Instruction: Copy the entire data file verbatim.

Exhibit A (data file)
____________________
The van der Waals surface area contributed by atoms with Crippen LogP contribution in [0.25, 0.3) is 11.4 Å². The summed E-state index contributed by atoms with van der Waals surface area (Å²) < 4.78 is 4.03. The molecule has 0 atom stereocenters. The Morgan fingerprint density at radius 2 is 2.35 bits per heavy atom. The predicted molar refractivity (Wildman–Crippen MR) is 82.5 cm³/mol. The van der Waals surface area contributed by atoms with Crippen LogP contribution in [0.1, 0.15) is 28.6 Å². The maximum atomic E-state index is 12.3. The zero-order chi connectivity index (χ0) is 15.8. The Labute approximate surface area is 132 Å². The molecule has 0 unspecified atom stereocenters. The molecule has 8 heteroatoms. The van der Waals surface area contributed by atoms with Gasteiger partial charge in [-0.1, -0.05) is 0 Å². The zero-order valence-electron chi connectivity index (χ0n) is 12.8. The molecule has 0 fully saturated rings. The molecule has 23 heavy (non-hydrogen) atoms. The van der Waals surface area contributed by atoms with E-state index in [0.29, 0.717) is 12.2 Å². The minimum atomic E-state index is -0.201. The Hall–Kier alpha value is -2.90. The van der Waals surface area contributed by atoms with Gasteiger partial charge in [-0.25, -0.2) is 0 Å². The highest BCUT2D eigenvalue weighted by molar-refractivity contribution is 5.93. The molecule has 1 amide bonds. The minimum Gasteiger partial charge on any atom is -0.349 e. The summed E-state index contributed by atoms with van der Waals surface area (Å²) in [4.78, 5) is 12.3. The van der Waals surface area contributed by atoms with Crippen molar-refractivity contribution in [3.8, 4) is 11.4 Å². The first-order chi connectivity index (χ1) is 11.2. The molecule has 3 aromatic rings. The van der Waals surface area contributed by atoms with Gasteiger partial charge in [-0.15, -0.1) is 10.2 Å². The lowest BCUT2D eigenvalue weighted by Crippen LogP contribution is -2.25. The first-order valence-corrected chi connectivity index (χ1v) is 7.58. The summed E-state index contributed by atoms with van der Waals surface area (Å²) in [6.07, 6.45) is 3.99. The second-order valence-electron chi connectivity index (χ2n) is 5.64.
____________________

The van der Waals surface area contributed by atoms with Crippen LogP contribution in [0.25, 0.3) is 11.4 Å². The summed E-state index contributed by atoms with van der Waals surface area (Å²) < 4.78 is 4.03. The molecule has 0 atom stereocenters. The Morgan fingerprint density at radius 2 is 2.35 bits per heavy atom. The predicted molar refractivity (Wildman–Crippen MR) is 82.5 cm³/mol. The van der Waals surface area contributed by atoms with Crippen LogP contribution in [0.1, 0.15) is 28.6 Å². The maximum atomic E-state index is 12.3. The zero-order chi connectivity index (χ0) is 15.8. The Labute approximate surface area is 132 Å². The molecule has 0 unspecified atom stereocenters. The molecule has 8 heteroatoms. The van der Waals surface area contributed by atoms with Gasteiger partial charge in [-0.1, -0.05) is 0 Å². The zero-order valence-electron chi connectivity index (χ0n) is 12.8. The molecule has 0 fully saturated rings. The molecule has 23 heavy (non-hydrogen) atoms. The van der Waals surface area contributed by atoms with E-state index in [0.29, 0.717) is 12.2 Å². The minimum atomic E-state index is -0.201. The Hall–Kier alpha value is -2.90. The van der Waals surface area contributed by atoms with Gasteiger partial charge in [-0.25, -0.2) is 0 Å². The highest BCUT2D eigenvalue weighted by molar-refractivity contribution is 5.93. The molecule has 1 amide bonds. The minimum Gasteiger partial charge on any atom is -0.349 e. The summed E-state index contributed by atoms with van der Waals surface area (Å²) in [4.78, 5) is 12.3. The van der Waals surface area contributed by atoms with Crippen molar-refractivity contribution in [3.8, 4) is 11.4 Å². The first-order chi connectivity index (χ1) is 11.2. The molecule has 3 aromatic rings. The van der Waals surface area contributed by atoms with Gasteiger partial charge in [-0.15, -0.1) is 10.2 Å². The lowest BCUT2D eigenvalue weighted by Crippen LogP contribution is -2.25. The first-order valence-corrected chi connectivity index (χ1v) is 7.58. The summed E-state index contributed by atoms with van der Waals surface area (Å²) in [6.07, 6.45) is 3.99. The second-order valence-electron chi connectivity index (χ2n) is 5.64.